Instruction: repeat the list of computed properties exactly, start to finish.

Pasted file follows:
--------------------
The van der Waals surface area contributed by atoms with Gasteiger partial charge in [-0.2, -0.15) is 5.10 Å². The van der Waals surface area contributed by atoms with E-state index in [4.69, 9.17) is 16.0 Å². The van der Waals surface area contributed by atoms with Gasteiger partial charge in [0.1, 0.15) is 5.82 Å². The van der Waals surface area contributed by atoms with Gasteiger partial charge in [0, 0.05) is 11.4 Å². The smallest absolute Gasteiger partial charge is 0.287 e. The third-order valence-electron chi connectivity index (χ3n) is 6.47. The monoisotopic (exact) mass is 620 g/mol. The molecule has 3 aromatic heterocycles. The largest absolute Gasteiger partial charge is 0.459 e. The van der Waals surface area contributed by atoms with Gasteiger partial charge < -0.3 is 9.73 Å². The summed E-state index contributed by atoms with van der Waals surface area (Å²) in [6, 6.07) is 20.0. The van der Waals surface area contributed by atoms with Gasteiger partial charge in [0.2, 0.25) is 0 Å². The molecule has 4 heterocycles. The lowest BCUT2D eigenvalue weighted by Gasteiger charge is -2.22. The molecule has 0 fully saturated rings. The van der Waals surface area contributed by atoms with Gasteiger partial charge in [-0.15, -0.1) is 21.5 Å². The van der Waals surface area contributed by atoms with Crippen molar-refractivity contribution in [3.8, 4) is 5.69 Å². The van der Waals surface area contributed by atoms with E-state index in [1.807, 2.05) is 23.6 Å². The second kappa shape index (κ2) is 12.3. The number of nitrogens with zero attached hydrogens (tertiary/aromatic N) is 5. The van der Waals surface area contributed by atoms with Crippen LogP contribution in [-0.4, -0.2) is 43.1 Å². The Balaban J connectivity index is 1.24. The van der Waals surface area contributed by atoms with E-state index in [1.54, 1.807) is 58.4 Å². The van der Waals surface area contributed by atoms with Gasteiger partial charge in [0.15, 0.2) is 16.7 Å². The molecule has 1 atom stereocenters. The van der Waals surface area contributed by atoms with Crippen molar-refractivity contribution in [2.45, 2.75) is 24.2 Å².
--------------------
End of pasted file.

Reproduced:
The van der Waals surface area contributed by atoms with Gasteiger partial charge in [-0.2, -0.15) is 5.10 Å². The van der Waals surface area contributed by atoms with E-state index in [4.69, 9.17) is 16.0 Å². The van der Waals surface area contributed by atoms with Gasteiger partial charge in [0.1, 0.15) is 5.82 Å². The van der Waals surface area contributed by atoms with Gasteiger partial charge in [0, 0.05) is 11.4 Å². The smallest absolute Gasteiger partial charge is 0.287 e. The third-order valence-electron chi connectivity index (χ3n) is 6.47. The monoisotopic (exact) mass is 620 g/mol. The molecule has 3 aromatic heterocycles. The largest absolute Gasteiger partial charge is 0.459 e. The van der Waals surface area contributed by atoms with Gasteiger partial charge < -0.3 is 9.73 Å². The summed E-state index contributed by atoms with van der Waals surface area (Å²) in [6, 6.07) is 20.0. The van der Waals surface area contributed by atoms with Gasteiger partial charge in [0.2, 0.25) is 0 Å². The molecule has 4 heterocycles. The lowest BCUT2D eigenvalue weighted by Gasteiger charge is -2.22. The molecule has 0 fully saturated rings. The van der Waals surface area contributed by atoms with Gasteiger partial charge in [-0.15, -0.1) is 21.5 Å². The van der Waals surface area contributed by atoms with Crippen molar-refractivity contribution in [3.8, 4) is 5.69 Å². The van der Waals surface area contributed by atoms with E-state index in [1.807, 2.05) is 23.6 Å². The second kappa shape index (κ2) is 12.3. The number of nitrogens with zero attached hydrogens (tertiary/aromatic N) is 5. The van der Waals surface area contributed by atoms with Crippen LogP contribution in [-0.4, -0.2) is 43.1 Å². The Balaban J connectivity index is 1.24. The van der Waals surface area contributed by atoms with E-state index in [1.54, 1.807) is 58.4 Å². The van der Waals surface area contributed by atoms with Gasteiger partial charge in [0.15, 0.2) is 16.7 Å². The molecule has 1 atom stereocenters. The van der Waals surface area contributed by atoms with Crippen molar-refractivity contribution in [2.45, 2.75) is 24.2 Å².